Jay Sawvel will begin his fourth season as Wyoming’s defensive coordinator and safeties coach in 2023. He joined the Wyoming coaching staff in February 2020 as defensive coordinator and safeties coach. Sawvel previously served as the defensive coordinator at the University of Minnesota and Wake Forest University. He will be entering his 29th season as a college coach in 2022. Over his career, he has been part of 20 teams who advanced to postseason play, including 13 bowl appearances and seven NCAA Playoff appearances.
Sawvel’s 2022 defense ranked No. 2 in the Mountain West and No. 21 in the nation in sacks, averaging 2.85 per game. His defense also ranked No. 2 in the MW and No. 33 in the FBS in defensive touchdowns scored, with two.
Sawvel’s defense featured three All-MW honorees as selected by coaches and media. Those three were: Easton Gibbs (LB), who earned First Team All-MW; and defensive end DeVonne Harris and cornerback Cam Stone, who both earned Honorable Mention honors. Phil Steele’s All-MW team included: Gibbs and Stone on his First Team; defensive tackle Jordan Bertagnole on his Second Team; and Harris on Steele’s Fourth Team. Freshman defensive end Braden Siders was also named an Honorable Mention Freshman All-American by College Football News.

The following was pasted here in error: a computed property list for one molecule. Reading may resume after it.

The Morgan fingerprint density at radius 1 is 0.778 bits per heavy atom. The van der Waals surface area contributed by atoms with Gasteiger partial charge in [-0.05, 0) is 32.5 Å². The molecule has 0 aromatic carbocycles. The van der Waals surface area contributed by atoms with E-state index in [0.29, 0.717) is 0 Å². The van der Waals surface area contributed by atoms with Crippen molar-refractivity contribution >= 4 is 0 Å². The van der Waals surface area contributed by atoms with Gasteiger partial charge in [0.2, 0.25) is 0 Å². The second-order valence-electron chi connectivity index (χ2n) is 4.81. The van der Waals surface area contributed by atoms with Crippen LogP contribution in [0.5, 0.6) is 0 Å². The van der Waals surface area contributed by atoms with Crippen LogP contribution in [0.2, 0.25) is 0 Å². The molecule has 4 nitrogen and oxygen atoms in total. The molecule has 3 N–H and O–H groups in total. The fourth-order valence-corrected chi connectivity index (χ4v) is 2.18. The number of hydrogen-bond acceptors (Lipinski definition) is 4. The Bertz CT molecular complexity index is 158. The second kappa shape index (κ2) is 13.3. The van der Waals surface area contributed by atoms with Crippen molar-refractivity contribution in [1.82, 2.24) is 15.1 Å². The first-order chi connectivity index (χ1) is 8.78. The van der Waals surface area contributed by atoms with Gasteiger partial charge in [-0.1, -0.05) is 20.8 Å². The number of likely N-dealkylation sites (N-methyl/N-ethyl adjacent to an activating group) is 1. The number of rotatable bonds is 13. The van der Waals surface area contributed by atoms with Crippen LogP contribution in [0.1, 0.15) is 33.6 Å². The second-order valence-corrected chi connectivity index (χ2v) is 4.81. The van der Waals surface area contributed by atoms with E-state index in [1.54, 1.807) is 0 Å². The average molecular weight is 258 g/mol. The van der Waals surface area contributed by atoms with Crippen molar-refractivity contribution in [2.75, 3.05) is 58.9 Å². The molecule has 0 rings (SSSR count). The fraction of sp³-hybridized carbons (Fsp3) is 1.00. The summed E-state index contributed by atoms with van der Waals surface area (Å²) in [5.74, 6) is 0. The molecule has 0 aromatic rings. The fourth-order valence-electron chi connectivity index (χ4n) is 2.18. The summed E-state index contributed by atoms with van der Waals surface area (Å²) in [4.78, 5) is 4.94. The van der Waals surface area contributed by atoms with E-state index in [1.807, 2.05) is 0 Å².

The Wyoming Cowboys entered the 2022 college football season as the fourth youngest team in the country. But given that, the Cowboys went on to record a 7-6 record, finish second in the Mountain West Conference Mountain Division and earn a spot in the Barstool Sports Arizona Bowl. Along the way the ‘22 Pokes defeated rivals Air Force, Colorado State, Hawai’i, Utah State and American Athletic Conference member Tulsa. Wyoming’s 7-6 record gave them their fifth winning season in the past seven seasons.
The Cowboy defense in 2021 was one of the top pass defenses in the nation. Wyoming allowed opponents only 189.8 passing yards per game to rank No. 1 in the Mountain West and No. 12 in the nation. The Cowboy defense was also No. 13 in the nation in defensive touchdowns scored, with three. Wyoming held opponents to 23.7 points per game in the 2021 season to rank No. 5 in the MW and No. 43 in the country out of 130 FBS programs. The Cowboys posted a 7-6 record and won their third consecutive bowl game, with a convincing 52-38 win over Kent State in the Famous Idaho Potato Bowl.